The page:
The writing process kind of changed a little bit. For me, I cannot just sit down and write. Sometimes it just comes to me, and I know that kind of sounds weird or whatever, but like literally I will pull over in my car, and I’d be like, yes, that’s it. But when I was rapping, I was seriously just kind of like sitting down, and I’m like, ‘I have to write about x, y, and z.’ Thus, when I became like a pop singer, it became natural. There is more real emotion happening.
What are you hoping that your listeners are walking away with?
The main thing that I’m trying to portray with my music is that Pop music has its substance. I love the Pop formula, and I think it’s amazing, but I have issues finding pop music that isn’t super shallow. So that’s kind of like one thing don’t try to do. The messages range but mostly directed to the woman and of them saying ‘You are more than enough. You are more than your body.’ Also, that ‘you don’t necessarily need to be a bad bitch to feel accepted in the world.’ That’s the recurring messages in my music, but every song has its own life.
Then, speaking of your music, your latest track is Centerfold. What direction were you headed with this one?
This is the first I made that was 100 percent about like me in myself. A lot of my songs have stories that incorporate my life or things that I’ve seen, however, with this one, it’s a direct conversation between a girl and me. It’s an honest conversation talking about our relationship and things that I kind of didn’t like. Then, spoke about our flaws and especially her flaws are what make her perfect. So I’m just really proud of myself for like being 100 percent authentic.
In that same realm, being organic and authentic- performing before audiences do you feel that it natural or were you getting those nerves and feeling anxious?
When I first started, I was very obsessed with perfection. Like I maybe went through four or five versions of the song or cover art before releasing it. And, with my website and other things, I’m the same way, kind of like freaking out. I had a friend that told me he had an opening at a show, and without asking just said I’m doing it. I freaked out and was like ‘Oh my gosh,’ (laughs) I was thinking I wasn’t ready and wasn’t going to do it. Through that first experience is what made me realize that nothing is ever perfect, nothing is ever going to be completely lined up, and sometimes you have to kind of jump and adjust while you’re in the air. That first experience was horrifying! It’s one of those things where you pull yourself and hope for the best.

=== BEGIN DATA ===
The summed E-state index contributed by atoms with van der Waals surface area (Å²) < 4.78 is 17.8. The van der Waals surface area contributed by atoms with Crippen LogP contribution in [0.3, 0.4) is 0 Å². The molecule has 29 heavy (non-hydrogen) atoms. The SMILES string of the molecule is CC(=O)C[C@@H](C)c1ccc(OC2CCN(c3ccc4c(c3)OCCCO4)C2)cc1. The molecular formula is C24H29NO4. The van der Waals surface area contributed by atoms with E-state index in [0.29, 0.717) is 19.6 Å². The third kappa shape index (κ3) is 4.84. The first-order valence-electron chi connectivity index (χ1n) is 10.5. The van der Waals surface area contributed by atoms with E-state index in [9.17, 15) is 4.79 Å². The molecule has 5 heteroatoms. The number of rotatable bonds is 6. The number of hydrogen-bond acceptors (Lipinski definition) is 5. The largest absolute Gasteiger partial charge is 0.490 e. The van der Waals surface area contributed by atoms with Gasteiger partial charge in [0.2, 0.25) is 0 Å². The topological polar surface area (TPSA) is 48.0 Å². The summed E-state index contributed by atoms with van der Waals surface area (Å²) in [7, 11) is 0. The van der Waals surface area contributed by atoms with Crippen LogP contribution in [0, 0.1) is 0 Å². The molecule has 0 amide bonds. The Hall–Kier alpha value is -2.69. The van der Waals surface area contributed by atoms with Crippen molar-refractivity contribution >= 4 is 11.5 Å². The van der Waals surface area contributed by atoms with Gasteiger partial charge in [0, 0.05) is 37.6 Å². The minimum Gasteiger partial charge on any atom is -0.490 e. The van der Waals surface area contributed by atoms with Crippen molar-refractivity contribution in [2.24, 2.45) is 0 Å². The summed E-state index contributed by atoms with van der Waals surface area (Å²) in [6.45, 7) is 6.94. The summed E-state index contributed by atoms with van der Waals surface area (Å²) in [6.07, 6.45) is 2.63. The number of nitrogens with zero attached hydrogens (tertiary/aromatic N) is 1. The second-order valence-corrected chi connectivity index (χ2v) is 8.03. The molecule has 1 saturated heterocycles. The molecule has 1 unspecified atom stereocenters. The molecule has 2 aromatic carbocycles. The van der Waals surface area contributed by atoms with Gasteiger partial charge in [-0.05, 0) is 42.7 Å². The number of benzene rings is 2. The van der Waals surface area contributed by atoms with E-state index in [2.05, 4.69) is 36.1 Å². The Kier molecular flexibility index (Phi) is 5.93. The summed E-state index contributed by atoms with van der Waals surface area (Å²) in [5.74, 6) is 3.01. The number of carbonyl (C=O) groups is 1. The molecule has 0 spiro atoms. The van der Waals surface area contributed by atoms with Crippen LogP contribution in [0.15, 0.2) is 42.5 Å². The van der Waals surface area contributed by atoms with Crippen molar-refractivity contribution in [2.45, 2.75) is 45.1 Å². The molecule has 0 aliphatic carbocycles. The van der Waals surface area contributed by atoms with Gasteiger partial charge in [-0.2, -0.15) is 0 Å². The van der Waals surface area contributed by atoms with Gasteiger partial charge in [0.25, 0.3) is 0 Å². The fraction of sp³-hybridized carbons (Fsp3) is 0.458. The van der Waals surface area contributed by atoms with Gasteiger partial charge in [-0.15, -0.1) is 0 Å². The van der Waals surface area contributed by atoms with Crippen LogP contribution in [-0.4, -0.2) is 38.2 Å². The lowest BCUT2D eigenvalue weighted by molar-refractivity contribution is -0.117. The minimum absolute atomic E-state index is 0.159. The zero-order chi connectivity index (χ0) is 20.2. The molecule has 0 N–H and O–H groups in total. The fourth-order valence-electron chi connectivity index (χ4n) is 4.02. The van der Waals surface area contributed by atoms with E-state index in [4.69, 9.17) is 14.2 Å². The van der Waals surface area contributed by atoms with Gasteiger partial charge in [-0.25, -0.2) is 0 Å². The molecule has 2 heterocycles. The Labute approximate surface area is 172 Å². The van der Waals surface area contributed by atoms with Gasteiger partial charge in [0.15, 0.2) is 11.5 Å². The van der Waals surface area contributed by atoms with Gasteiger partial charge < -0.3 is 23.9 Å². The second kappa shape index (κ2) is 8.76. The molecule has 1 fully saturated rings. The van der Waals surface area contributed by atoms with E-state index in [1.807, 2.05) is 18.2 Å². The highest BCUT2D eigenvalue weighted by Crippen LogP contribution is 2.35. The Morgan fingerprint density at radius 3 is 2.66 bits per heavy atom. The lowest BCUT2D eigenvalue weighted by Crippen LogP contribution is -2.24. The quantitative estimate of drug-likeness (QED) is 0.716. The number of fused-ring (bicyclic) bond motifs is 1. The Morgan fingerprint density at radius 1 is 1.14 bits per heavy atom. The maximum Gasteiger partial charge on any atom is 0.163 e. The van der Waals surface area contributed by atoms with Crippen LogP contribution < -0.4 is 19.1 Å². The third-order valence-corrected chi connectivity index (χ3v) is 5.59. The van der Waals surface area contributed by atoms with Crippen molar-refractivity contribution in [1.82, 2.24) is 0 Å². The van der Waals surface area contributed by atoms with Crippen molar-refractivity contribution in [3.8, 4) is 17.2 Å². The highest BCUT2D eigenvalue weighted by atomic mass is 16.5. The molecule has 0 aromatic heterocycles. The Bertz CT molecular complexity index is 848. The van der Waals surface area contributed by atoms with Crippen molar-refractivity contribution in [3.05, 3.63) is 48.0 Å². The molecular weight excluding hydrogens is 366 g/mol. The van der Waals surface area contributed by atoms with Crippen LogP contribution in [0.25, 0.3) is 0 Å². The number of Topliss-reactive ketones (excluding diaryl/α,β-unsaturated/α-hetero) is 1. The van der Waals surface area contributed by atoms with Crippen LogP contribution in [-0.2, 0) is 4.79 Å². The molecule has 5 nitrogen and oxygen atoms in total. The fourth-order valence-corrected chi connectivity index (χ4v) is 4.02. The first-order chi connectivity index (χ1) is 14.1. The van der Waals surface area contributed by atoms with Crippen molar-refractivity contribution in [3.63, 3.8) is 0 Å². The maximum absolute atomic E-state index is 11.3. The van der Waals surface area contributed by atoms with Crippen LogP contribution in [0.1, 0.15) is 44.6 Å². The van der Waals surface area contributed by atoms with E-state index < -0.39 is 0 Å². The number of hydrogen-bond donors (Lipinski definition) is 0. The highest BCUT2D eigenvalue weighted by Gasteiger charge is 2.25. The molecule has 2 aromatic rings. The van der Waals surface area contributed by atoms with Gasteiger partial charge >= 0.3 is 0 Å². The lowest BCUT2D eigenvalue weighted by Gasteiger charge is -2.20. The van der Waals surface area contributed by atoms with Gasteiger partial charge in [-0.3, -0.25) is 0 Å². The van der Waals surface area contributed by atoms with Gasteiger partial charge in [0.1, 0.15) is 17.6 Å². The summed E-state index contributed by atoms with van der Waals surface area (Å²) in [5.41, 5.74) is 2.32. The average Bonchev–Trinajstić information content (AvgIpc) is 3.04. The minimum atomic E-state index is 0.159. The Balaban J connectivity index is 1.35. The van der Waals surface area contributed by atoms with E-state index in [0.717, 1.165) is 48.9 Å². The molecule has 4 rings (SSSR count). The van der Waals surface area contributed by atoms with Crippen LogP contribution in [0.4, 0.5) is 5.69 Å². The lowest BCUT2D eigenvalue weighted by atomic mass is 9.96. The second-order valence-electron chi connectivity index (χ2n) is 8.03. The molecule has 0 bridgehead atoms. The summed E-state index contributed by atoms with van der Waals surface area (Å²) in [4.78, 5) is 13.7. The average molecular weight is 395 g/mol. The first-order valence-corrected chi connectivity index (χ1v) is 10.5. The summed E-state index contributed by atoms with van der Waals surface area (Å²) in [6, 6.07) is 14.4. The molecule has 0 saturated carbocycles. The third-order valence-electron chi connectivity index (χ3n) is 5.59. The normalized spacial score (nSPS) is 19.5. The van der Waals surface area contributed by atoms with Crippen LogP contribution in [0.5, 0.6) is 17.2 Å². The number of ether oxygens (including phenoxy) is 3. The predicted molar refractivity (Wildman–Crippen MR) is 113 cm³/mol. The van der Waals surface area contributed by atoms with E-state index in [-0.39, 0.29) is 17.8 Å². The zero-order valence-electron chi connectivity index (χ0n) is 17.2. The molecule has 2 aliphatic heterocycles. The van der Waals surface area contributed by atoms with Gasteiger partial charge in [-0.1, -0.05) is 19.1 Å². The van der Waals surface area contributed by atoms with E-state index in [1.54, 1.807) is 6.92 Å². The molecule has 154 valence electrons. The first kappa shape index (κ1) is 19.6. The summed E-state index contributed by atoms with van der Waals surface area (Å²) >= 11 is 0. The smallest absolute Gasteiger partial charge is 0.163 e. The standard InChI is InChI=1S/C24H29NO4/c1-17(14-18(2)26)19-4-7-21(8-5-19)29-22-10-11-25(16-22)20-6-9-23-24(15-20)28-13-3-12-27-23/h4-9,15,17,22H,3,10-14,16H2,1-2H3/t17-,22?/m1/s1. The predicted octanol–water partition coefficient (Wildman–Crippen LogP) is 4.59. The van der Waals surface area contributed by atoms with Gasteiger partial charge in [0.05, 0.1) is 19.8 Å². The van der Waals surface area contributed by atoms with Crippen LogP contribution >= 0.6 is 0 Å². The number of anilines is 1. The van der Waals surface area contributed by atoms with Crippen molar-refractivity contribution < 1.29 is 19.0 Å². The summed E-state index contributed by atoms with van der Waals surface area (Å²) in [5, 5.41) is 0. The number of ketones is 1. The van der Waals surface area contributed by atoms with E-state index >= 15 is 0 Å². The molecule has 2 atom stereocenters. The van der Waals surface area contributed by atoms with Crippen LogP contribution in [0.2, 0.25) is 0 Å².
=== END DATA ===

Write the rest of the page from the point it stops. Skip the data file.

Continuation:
For new emerging artists who haven’t had the chance to perform, do you have any routines that make you more comfortable?
Not necessarily, haha. My DJ and I will do nothing and sit in the green room. Normally, I’m just strolling through my Instagram. It’s funny because sometimes people who work at the venue see us and look curious or shocked. (laughs). But, one time, I passed out donuts, and people loved it and that kind of thing. But really, there isn’t anything special I do. But for others, realize that for the most part, nobody comes to a show to watch somebody fail. So, even if you do mess up, people won’t notice, and most of the time they don’t realize it.
Do you have any shows coming up soon where people can come see you or new music?
I don’t have any shows lined up. I do have a single coming out in the next couple of weeks and stay tuned on my instagram or twitter for announcements with that.
Well, thank you so much. We appreciate you talking to us.